This growing group, consisting of women who are THMers, Carb Cyclers, Shredders, T-Tappers, teenagers, moms, grandmoms, big, little, fit, not-so-much (me), and from all corners of the globe has become a squadron of exercising soldiers who offer the utmost level of support and encouragement, mixed with a little humor. I mean, really. Sometimes jumping jacks make you pee a little. It’s a thing.
Our upcoming challenge begins on August 4 and continues through September 13. The goal is to exercise 5 days per week (M-F), in whatever way is best for you. I’ll be Shredding. And talking to Jesus. Mostly talking to Jesus. Amen.
For those of us who are Shredding, here is the schedule:
BEFORE: weigh (once you weigh, stay off the scale until the halfway point…trust me on this), measure everything (calves, thighs, hips, belly, waist, bust, arms, neck) and take pictures (front, back, both sides)…
August 4-8: Level One daily (Day three’s the worst…push through the wall, if you’re still able to walk.)
August 11-15: Level One daily, a brisk walk or other cardio later, if you’ve got it in you
August 18-22: Level Two daily
HALFWAY: weigh, measure and take pics (put the scale away until the end)
August 25-29: Level Two daily, cardio later if you’re still on your feet
September 1-5: Celebrate Labor Day by ushering in Level Three!
September 8-12: Level Three daily and, later, cardio if you can
AFTER (September 13): weigh, measure and take pics. Resist the urge to look in the mirror and say, “You’re a sexy beast!” You may scare the children.
My sweet friend, Kerry, developed this form to help us keep track of all of this information: THM 30-Day Challenge Sheets . You can add your weights on there where you want, but I think you’ll find the measurements to be more impressive.
We’ll be posting every day throughout The Challenge for support, encouragement, obstacle-busting, prayer requests (lots!) and such. Also, we’ll be so grateful to see all the before/after posts, both at the halfway point and at the end! Then, we can eat cake! Wait, what? Sorry. I thought I was posting about my Cake Eating Facebook group there for a minute. Wrong group.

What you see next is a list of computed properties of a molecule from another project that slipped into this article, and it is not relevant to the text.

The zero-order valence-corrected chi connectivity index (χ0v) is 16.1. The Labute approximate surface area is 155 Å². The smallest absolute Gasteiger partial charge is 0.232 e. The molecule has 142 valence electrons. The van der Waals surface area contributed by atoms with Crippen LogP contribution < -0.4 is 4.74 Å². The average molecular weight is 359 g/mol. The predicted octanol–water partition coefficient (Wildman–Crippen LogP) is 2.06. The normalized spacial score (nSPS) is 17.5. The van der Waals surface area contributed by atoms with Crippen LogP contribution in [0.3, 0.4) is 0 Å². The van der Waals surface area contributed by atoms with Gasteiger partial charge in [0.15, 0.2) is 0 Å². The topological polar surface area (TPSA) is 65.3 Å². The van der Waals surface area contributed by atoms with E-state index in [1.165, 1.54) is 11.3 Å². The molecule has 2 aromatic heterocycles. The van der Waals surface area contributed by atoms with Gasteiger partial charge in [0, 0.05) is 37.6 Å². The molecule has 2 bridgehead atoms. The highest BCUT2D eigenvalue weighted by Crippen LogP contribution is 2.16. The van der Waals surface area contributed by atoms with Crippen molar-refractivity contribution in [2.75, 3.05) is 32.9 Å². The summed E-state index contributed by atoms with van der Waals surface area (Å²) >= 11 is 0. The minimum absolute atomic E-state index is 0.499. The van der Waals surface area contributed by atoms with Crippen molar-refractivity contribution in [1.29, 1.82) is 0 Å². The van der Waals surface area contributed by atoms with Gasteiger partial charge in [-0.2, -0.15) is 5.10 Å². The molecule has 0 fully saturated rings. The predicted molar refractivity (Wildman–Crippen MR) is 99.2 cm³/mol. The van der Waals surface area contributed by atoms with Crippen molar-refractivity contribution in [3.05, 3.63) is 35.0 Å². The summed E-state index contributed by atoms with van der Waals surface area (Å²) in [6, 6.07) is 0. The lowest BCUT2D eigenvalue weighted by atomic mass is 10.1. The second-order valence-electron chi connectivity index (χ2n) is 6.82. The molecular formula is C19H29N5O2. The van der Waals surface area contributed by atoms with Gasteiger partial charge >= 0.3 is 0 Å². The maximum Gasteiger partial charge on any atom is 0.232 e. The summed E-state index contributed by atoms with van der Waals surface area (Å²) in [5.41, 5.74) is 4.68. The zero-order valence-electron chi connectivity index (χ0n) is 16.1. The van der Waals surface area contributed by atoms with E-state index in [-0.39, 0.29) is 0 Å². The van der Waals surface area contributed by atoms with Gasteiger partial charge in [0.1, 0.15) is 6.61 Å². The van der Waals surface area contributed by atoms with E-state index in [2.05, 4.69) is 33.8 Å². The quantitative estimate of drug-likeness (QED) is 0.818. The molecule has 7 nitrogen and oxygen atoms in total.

And once this challenge is done, I’m planning to propose the next one. I already have something in mind. Mwahaha!
If you want in on this action, simply send a request to join The 30-Day Exercise Challenge Facebook group. There’re nearly two weeks prior to the start for you to get ready. If you want to Shred, you’ll need the DVD and some hand weights. I started with 2 pounders and worked my way up to 5 before; however, soup cans work great. You’ll also need a pair of tennis shoes and a tight sports bra. Ain’t nobody got time to go to The WalMart with two black eyes. If the floor where you’ll be exercising is hard, a mat of some type is helpful. Ab work, man. I work out on carpet with a sweat-wiping towel nearby. Tight, Spandex-type workout pants are useful, too, unless you want to do the workout 4 or 5 times from the jiggle aftershocks. However, they are not necessary. Duct tape would work just as well, I guess.
I know people say this, but I mean it. For reals. If I can do this, anybody can. Come on. Turn off Rocky, get off the couch, get prayed up, and join the party!